I ntroduction
The Auteur as Salaryman
Mr. Naruse was more than merely reticent: he was a person whose refusal to talk
was downright malicious.—Takamine Hideko
This is now the time for Naruse to reveal all the qualities and aspects of his
cinema to the world. . . . the urgent need is to find a theory of film that suits this
Age of Discovery.—Hasumi Shigehiko
Almost all the writing in English on Naruse Mikio begins with a lament
about the critical neglect he has suffered, a neglect closely linked to the
relative unavailability of his films. Except for infrequent and largely in-
complete retrospectives in North America and Europe since the 1980s,
most of Naruse’s eighty-nine films remain unknown to contemporary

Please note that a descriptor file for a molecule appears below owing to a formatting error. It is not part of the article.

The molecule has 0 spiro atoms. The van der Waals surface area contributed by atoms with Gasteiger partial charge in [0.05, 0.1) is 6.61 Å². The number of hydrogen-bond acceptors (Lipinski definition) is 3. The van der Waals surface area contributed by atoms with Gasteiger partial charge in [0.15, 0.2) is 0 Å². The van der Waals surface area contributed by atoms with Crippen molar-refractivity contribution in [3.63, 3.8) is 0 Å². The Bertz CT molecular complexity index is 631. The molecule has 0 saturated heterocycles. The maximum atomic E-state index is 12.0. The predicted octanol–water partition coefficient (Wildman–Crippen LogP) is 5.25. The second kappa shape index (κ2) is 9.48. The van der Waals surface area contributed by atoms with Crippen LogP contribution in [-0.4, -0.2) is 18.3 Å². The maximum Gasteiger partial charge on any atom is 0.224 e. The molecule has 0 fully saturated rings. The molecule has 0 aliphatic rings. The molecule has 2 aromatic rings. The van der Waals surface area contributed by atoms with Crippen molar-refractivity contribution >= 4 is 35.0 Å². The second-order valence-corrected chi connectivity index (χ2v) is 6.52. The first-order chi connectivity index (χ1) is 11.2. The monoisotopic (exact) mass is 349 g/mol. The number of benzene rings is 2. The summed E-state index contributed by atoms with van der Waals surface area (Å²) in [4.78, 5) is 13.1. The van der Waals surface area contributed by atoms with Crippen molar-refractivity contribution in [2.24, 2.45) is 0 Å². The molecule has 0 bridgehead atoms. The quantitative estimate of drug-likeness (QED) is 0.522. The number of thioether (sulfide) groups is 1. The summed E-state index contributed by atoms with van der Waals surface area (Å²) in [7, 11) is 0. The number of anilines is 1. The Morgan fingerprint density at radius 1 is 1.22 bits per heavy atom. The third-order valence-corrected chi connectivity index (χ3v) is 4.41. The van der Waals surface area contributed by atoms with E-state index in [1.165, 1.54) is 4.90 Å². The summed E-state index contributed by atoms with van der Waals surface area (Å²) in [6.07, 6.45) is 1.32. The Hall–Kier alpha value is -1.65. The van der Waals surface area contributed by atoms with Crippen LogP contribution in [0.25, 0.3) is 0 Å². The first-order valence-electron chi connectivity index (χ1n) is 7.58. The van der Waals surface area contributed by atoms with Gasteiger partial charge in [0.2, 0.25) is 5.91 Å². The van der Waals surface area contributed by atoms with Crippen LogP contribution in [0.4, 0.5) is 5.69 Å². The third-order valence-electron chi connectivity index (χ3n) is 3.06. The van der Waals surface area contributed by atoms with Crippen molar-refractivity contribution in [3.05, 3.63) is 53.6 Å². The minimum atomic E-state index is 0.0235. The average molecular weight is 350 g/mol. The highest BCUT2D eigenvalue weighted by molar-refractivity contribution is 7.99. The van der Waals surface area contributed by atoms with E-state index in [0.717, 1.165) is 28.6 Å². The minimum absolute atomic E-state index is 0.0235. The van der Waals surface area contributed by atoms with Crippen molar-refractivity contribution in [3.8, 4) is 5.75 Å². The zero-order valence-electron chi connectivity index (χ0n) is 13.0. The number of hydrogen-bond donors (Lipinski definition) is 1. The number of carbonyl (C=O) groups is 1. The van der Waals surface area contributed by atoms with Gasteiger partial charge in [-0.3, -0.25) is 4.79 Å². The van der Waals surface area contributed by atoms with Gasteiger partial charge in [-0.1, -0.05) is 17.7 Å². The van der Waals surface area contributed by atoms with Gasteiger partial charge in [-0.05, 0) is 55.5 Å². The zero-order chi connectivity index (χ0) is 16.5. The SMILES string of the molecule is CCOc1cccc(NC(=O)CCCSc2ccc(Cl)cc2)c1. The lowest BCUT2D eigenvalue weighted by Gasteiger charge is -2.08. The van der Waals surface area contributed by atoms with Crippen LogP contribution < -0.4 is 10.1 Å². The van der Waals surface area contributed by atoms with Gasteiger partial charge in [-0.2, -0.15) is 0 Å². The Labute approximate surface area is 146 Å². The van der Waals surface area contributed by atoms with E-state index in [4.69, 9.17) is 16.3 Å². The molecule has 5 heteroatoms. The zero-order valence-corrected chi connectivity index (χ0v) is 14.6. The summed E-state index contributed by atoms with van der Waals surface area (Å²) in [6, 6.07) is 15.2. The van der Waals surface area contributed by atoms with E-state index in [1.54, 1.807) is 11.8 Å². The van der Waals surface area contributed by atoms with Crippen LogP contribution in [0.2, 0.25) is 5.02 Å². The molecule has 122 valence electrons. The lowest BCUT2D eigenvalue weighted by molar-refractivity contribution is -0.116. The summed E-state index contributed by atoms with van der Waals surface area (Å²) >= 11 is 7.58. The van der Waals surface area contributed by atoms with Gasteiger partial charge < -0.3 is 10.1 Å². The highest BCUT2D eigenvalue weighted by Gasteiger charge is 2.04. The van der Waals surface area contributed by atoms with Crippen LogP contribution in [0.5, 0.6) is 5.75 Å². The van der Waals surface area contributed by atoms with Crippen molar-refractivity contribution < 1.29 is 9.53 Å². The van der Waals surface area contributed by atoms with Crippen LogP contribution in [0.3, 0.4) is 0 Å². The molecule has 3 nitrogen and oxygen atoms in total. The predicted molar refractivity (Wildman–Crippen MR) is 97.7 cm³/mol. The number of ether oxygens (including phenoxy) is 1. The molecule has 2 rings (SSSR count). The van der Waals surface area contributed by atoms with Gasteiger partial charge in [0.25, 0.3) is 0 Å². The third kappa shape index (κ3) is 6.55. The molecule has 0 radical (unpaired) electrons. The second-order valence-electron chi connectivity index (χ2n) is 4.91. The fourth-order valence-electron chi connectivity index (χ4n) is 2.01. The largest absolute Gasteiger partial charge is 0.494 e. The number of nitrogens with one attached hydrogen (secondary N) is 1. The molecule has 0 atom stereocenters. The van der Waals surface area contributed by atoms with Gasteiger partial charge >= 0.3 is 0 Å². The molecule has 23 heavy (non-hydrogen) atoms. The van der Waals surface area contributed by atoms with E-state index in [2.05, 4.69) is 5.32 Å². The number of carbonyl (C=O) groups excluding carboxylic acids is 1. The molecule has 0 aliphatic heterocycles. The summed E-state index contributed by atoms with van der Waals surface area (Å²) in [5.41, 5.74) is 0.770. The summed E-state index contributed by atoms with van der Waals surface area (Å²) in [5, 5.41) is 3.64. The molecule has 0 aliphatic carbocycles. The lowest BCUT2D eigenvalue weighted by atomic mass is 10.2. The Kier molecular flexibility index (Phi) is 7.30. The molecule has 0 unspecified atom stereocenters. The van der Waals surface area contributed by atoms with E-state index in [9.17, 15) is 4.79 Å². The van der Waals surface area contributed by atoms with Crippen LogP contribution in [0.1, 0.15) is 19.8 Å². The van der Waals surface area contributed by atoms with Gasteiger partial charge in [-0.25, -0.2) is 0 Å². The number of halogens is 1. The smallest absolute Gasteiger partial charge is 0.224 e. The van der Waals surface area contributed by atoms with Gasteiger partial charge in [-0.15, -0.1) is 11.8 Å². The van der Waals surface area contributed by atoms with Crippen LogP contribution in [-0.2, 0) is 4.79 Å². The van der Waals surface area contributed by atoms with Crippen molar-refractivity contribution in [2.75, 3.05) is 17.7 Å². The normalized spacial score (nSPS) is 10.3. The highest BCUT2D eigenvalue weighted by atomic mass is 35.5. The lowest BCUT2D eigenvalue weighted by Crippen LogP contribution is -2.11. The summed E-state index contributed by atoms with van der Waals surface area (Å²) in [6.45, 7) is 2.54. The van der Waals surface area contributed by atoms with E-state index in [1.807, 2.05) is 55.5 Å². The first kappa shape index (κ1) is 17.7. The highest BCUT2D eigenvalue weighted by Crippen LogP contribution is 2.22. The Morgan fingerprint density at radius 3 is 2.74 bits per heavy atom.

cinephiles. Although a substantial amount has been written in Japanese
on Naruse, little has been translated, and in popular cultural history his
name remains a virtual secret.1 Within the tendency to rank directors in
Japan, Naruse is frequently listed as the “number four” auteur, follow-
ing Kurosawa, Mizoguchi, and Ozu in international—and Japanese—
recognition. However, as Hasumi Shigehiko and Yamane Sadao point
out, Naruse was not a “number one” sort of person, and he may par-
tially have his own modesty to blame for his underappreciation.2 Equally
true, though, is the fact that Japanese producers did not see the need to
promote films made for female audiences beyond their initial theatrical
runs, and they did not see the export value in them either.3
Previous Page Next Page